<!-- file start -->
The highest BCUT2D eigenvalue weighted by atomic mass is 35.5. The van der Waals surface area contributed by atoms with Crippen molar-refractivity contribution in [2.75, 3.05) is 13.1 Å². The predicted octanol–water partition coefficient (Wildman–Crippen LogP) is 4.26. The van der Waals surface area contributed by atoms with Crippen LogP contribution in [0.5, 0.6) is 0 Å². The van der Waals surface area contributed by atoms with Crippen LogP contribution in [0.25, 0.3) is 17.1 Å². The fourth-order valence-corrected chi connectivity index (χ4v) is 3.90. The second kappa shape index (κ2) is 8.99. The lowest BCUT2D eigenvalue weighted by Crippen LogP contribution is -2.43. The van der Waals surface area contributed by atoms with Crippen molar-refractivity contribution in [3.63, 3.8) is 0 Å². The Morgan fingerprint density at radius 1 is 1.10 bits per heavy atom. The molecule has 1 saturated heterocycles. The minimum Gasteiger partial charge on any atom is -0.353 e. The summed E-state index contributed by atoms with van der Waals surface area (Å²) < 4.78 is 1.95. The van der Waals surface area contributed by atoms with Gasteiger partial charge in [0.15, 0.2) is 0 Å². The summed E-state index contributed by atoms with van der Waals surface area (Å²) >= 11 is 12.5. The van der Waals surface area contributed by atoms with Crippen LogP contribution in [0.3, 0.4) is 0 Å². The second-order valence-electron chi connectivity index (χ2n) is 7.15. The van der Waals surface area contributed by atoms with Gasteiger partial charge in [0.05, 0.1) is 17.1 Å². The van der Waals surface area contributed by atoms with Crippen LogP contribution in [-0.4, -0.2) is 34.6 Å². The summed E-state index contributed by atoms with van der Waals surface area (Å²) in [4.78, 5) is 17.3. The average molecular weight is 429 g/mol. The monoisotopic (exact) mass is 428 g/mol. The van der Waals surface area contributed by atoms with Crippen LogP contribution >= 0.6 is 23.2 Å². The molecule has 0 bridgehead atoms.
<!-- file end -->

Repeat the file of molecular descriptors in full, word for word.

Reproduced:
The highest BCUT2D eigenvalue weighted by atomic mass is 35.5. The van der Waals surface area contributed by atoms with Crippen molar-refractivity contribution in [2.75, 3.05) is 13.1 Å². The predicted octanol–water partition coefficient (Wildman–Crippen LogP) is 4.26. The van der Waals surface area contributed by atoms with Crippen LogP contribution in [0.5, 0.6) is 0 Å². The van der Waals surface area contributed by atoms with Crippen LogP contribution in [0.25, 0.3) is 17.1 Å². The fourth-order valence-corrected chi connectivity index (χ4v) is 3.90. The second kappa shape index (κ2) is 8.99. The lowest BCUT2D eigenvalue weighted by Crippen LogP contribution is -2.43. The van der Waals surface area contributed by atoms with Crippen molar-refractivity contribution in [3.63, 3.8) is 0 Å². The Morgan fingerprint density at radius 1 is 1.10 bits per heavy atom. The molecule has 1 saturated heterocycles. The minimum Gasteiger partial charge on any atom is -0.353 e. The summed E-state index contributed by atoms with van der Waals surface area (Å²) < 4.78 is 1.95. The van der Waals surface area contributed by atoms with Gasteiger partial charge in [0.15, 0.2) is 0 Å². The summed E-state index contributed by atoms with van der Waals surface area (Å²) >= 11 is 12.5. The van der Waals surface area contributed by atoms with Crippen LogP contribution in [0.3, 0.4) is 0 Å². The second-order valence-electron chi connectivity index (χ2n) is 7.15. The van der Waals surface area contributed by atoms with Gasteiger partial charge in [0.05, 0.1) is 17.1 Å². The van der Waals surface area contributed by atoms with Crippen LogP contribution in [-0.4, -0.2) is 34.6 Å². The summed E-state index contributed by atoms with van der Waals surface area (Å²) in [4.78, 5) is 17.3. The average molecular weight is 429 g/mol. The monoisotopic (exact) mass is 428 g/mol. The van der Waals surface area contributed by atoms with Crippen LogP contribution >= 0.6 is 23.2 Å². The molecule has 0 bridgehead atoms.